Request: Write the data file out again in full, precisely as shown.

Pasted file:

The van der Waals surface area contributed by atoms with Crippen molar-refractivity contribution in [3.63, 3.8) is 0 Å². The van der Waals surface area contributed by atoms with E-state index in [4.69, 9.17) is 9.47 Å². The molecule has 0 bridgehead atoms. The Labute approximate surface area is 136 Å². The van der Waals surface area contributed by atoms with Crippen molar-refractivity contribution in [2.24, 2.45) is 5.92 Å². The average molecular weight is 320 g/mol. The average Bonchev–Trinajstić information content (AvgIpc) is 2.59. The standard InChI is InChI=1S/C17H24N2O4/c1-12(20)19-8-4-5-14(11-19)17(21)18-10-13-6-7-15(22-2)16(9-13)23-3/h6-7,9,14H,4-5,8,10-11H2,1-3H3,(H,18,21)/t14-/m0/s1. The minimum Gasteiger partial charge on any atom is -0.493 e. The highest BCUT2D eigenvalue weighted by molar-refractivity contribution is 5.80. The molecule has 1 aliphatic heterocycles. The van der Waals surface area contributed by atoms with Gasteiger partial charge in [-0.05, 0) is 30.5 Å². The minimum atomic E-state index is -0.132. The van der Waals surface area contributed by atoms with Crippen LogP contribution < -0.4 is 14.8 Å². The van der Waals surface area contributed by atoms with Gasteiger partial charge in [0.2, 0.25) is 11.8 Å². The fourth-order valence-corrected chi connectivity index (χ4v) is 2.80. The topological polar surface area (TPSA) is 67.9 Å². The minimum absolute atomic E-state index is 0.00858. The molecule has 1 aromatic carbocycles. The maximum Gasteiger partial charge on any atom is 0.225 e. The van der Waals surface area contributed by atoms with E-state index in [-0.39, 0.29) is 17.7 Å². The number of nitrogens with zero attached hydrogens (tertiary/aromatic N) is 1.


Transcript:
The van der Waals surface area contributed by atoms with Crippen molar-refractivity contribution in [3.63, 3.8) is 0 Å². The van der Waals surface area contributed by atoms with E-state index in [4.69, 9.17) is 9.47 Å². The molecule has 0 bridgehead atoms. The Labute approximate surface area is 136 Å². The van der Waals surface area contributed by atoms with Crippen molar-refractivity contribution in [2.24, 2.45) is 5.92 Å². The average molecular weight is 320 g/mol. The average Bonchev–Trinajstić information content (AvgIpc) is 2.59. The standard InChI is InChI=1S/C17H24N2O4/c1-12(20)19-8-4-5-14(11-19)17(21)18-10-13-6-7-15(22-2)16(9-13)23-3/h6-7,9,14H,4-5,8,10-11H2,1-3H3,(H,18,21)/t14-/m0/s1. The minimum Gasteiger partial charge on any atom is -0.493 e. The highest BCUT2D eigenvalue weighted by molar-refractivity contribution is 5.80. The molecule has 1 aliphatic heterocycles. The van der Waals surface area contributed by atoms with Gasteiger partial charge in [-0.05, 0) is 30.5 Å². The minimum atomic E-state index is -0.132. The van der Waals surface area contributed by atoms with Crippen LogP contribution < -0.4 is 14.8 Å². The van der Waals surface area contributed by atoms with Gasteiger partial charge in [0.2, 0.25) is 11.8 Å². The fourth-order valence-corrected chi connectivity index (χ4v) is 2.80. The topological polar surface area (TPSA) is 67.9 Å². The minimum absolute atomic E-state index is 0.00858. The molecule has 1 aromatic carbocycles. The maximum Gasteiger partial charge on any atom is 0.225 e. The van der Waals surface area contributed by atoms with E-state index in [-0.39, 0.29) is 17.7 Å². The number of nitrogens with zero attached hydrogens (tertiary/aromatic N) is 1.